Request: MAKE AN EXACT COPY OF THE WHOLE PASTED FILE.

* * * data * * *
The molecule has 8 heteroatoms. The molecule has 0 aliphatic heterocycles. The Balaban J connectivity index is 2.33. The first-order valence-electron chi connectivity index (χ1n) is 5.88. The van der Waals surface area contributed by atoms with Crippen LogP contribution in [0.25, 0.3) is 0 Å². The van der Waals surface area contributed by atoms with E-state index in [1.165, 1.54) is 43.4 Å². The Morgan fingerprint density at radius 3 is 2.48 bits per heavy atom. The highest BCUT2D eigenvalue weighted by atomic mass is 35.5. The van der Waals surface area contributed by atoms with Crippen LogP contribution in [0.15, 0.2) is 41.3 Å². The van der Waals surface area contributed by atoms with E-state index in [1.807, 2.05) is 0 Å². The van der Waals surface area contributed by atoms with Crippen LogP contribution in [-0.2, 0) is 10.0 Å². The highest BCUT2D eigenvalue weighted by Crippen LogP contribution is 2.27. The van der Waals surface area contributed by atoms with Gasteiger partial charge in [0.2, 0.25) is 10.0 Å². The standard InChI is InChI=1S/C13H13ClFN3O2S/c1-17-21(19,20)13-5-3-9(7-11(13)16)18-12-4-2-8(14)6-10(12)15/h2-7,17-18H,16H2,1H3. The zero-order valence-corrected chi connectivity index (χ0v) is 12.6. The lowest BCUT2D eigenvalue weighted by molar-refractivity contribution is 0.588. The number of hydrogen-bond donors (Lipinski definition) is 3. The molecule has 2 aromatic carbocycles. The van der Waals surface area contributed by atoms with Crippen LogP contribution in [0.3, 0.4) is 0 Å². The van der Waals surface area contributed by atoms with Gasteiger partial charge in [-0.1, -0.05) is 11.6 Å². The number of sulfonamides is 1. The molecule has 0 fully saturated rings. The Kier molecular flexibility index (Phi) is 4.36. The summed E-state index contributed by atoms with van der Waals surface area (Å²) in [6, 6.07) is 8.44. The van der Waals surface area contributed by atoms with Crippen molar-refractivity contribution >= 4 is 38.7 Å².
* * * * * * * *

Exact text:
The molecule has 8 heteroatoms. The molecule has 0 aliphatic heterocycles. The Balaban J connectivity index is 2.33. The first-order valence-electron chi connectivity index (χ1n) is 5.88. The van der Waals surface area contributed by atoms with Crippen LogP contribution in [0.25, 0.3) is 0 Å². The van der Waals surface area contributed by atoms with E-state index in [1.165, 1.54) is 43.4 Å². The Morgan fingerprint density at radius 3 is 2.48 bits per heavy atom. The highest BCUT2D eigenvalue weighted by atomic mass is 35.5. The van der Waals surface area contributed by atoms with Crippen LogP contribution in [0.15, 0.2) is 41.3 Å². The van der Waals surface area contributed by atoms with E-state index in [1.807, 2.05) is 0 Å². The van der Waals surface area contributed by atoms with Crippen LogP contribution in [-0.2, 0) is 10.0 Å². The highest BCUT2D eigenvalue weighted by Crippen LogP contribution is 2.27. The van der Waals surface area contributed by atoms with Gasteiger partial charge in [0.2, 0.25) is 10.0 Å². The standard InChI is InChI=1S/C13H13ClFN3O2S/c1-17-21(19,20)13-5-3-9(7-11(13)16)18-12-4-2-8(14)6-10(12)15/h2-7,17-18H,16H2,1H3. The zero-order valence-corrected chi connectivity index (χ0v) is 12.6. The lowest BCUT2D eigenvalue weighted by molar-refractivity contribution is 0.588. The number of hydrogen-bond donors (Lipinski definition) is 3. The molecule has 2 aromatic carbocycles. The van der Waals surface area contributed by atoms with Crippen LogP contribution in [0.3, 0.4) is 0 Å². The van der Waals surface area contributed by atoms with Gasteiger partial charge in [-0.1, -0.05) is 11.6 Å². The number of sulfonamides is 1. The molecule has 0 fully saturated rings. The Kier molecular flexibility index (Phi) is 4.36. The summed E-state index contributed by atoms with van der Waals surface area (Å²) in [6, 6.07) is 8.44. The van der Waals surface area contributed by atoms with Crippen molar-refractivity contribution >= 4 is 38.7 Å².